Some things that will shorten the process for you.
1 - When you have a script that is going to make a db query, make the connection at the top and let it exist for the duration of the script. PHP will close it automatically once the script goes away so don't even worry about it.
2 - Writing your query statement inside of function call (as you have done in the past) is easy -yes. It also works. But - many people find it easier to create that query in a var so that it may be displayed during development when there are problems. Think about that.
3 - It's not the use of PDO or mysqli or MySQL that controls whether you have potentially bad practices going on related to injection. It is how you write your query! Since MySQL is going away and since it doesn't support prepared queries, obviously it poses the greatest risk. So can PDO and mysqlI if you don't take advantage of prepared queries. So - the use of a prepared query removes the risk of injection if properly used.
With all of this understood, a query process is pretty straight forward. Write it, prep it, then execute it with an array.
As for the try/catch question. You really don't want to be displaying error information to the user once your system goes into production. IIRC, when you enable exceptions in your connection logic and you have php display errors on, you will get an exception whenever your calls fail. And yes you need to do some kind of error checking for all kinds of external calls (connect,select, execute, fopen,fwrite, etc.). Read up on good practices on making the pdo connection to see what options you s/b using. My current connection logic is:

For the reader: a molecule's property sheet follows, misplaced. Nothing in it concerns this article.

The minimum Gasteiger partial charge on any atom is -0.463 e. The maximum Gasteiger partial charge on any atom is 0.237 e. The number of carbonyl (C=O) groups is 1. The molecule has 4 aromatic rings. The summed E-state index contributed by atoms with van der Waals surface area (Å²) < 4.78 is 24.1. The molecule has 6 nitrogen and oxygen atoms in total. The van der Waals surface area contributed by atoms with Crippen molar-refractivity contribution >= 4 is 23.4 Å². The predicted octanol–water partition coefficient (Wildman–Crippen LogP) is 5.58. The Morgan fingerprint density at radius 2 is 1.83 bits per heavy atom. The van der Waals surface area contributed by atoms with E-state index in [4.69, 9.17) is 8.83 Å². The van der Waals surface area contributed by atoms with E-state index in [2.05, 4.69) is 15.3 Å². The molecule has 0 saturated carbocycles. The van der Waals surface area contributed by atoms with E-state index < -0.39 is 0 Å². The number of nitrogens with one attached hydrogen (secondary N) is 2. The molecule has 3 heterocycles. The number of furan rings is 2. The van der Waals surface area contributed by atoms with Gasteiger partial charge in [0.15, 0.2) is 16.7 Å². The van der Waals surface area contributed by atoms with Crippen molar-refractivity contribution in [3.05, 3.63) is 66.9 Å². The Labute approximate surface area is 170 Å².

$db_options = array(PDO::ATTR_EMULATE_PREPARES => false,
PDO::ATTR_ERRMODE => PDO::ERRMODE_EXCEPTION,
PDO::ATTR_DEFAULT_FETCH_MODE => PDO::FETCH_ASSOC);
This is a var that is used in the actual constructor call that I have taken from a sticky post I found either here or on another forum.
Finally - while it may seem that you have more steps involved with pdo, I think you are saving effort now. Think about the proper argument preparation you had to do with a MySQL query. Now you don't have to escape every argument since a prepare statement takes care of that for you. Making the connection once at the top of you script is a practice that removes that step from all of your queries in that script. (I use a std. include module for the connection and simply make a call to a function in it that makes the connection and selects the db all at the same time.)
Hopefully I have not mis-stated anything here - and if I have I'm sure someone will step right up and correct me.